New tomb discovered in Valley by American archaeologists

American archaeologists have made the first discovery of a new tomb in Egypt's Valley of the Kings since King Tutankhamun's was uncovered in 1922, Egypt's antiquities chief announced. The 18th Dynasty tomb included five mummies in intact sarcophagi with colored funerary masks along with more than 20 large storage jars, sealed with pharaonic seals, Zahi Hawass, head of the Supreme Council of Antiquities said in a statement.

Still unknown is who the tomb belonged to. U.S. archeologist Kent Weeks, who was not involved in the discovery but has seen photographs of the tomb's interior, said its appearance suggested it did not belong to a king. "It could be the tomb of a king's wife or son, or of a priest or court official," he told The Associated Press on Thursday.

No matter who is in the new tomb, its discovery shatters the nearly century-old perception that there was nothing left to discover in the Valley of the Kings, where it had long been believed that the 62 previously known tombs were all there was, said Weeks, who made the last major discovery in the valley. "It clearly proves that the Valley of the Kings is still not exhausted," he said. "There are problably more tombs to be found in it."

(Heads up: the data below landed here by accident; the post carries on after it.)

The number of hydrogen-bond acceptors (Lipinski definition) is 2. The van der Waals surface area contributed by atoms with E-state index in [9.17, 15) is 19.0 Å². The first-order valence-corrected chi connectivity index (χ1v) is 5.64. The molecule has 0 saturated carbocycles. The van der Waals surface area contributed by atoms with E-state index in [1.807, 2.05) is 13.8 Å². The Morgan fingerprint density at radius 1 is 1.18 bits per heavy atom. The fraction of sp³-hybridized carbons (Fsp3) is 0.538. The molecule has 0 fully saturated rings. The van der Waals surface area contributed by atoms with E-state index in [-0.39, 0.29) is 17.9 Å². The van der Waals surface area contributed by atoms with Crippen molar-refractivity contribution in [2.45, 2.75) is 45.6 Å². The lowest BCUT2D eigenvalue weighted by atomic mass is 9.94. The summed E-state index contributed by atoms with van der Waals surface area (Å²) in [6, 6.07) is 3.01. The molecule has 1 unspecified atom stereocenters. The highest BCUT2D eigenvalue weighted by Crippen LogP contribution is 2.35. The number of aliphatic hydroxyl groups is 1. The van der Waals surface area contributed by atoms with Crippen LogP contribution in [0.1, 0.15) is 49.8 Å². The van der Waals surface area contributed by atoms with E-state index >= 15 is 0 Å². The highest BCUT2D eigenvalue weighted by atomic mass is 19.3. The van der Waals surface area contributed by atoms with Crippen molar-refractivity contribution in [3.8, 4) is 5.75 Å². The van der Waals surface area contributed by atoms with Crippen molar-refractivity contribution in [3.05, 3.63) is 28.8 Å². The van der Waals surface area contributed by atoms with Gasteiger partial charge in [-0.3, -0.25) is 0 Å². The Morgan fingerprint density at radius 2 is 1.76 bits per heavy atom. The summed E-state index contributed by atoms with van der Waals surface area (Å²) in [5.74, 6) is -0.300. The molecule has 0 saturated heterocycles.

Weeks made the last major discovery in the valley. In 1995, he opened a previously known tomb and found it was far larger than expected: more than 120 chambers, which he determined were tombs for sons of the pharoah Ramses II. The new tomb is a single chamber, meaning it was likely intended for a single mummy, he said. Other sarcophagi or even all of them may have been put in at a later time.

"The objects in the tomb don't necessarily date to the original tomb. It is not unknown for a tomb to be used as a storeroom for other materials," he said. "The objects could be 200 to 400 years later than the orginial cutting of the tomb. Some could be original, some may have been introduced later."

It is known that in later dynasties, high priests fearing grave robbers took mummies from their original sites and stashed them in other tombs or locations or even after the pharoanic area, mummies were moved either to protect them or to hide them for later theft, he said.

Hawass did not specify who was believed buried in the tomb. The antiquities chief was scheduled to visit the site Friday to announce more details. A University of Memphis team of archaeologists led by Otto Schaden found the tomb four meters (yards) below the ground, buried under rubble and stones five meters (yards) away from Tut's tomb, the statement by Hawass said.

Inside the rectangular tomb, the five wooden sarcophagi were surrounded by the jars, which appeared placed haphazardly, suggesting the burial was completed quickly, the statement by Hawass said. The 18th Dynasty, from around 1500 BC to 1300 BC, was the first dynasty of the New Kingdom, the pharaonic empire than lasted until around 1000 BC and made its capital in Thebes the present day city of Luxor, 500 kilometers (300 miles) south of Cairo. The Valley of the Kings was used as a burial ground throughout the New Kingdom, though contrary to its name not all the tombs are of kings, reports the AP.


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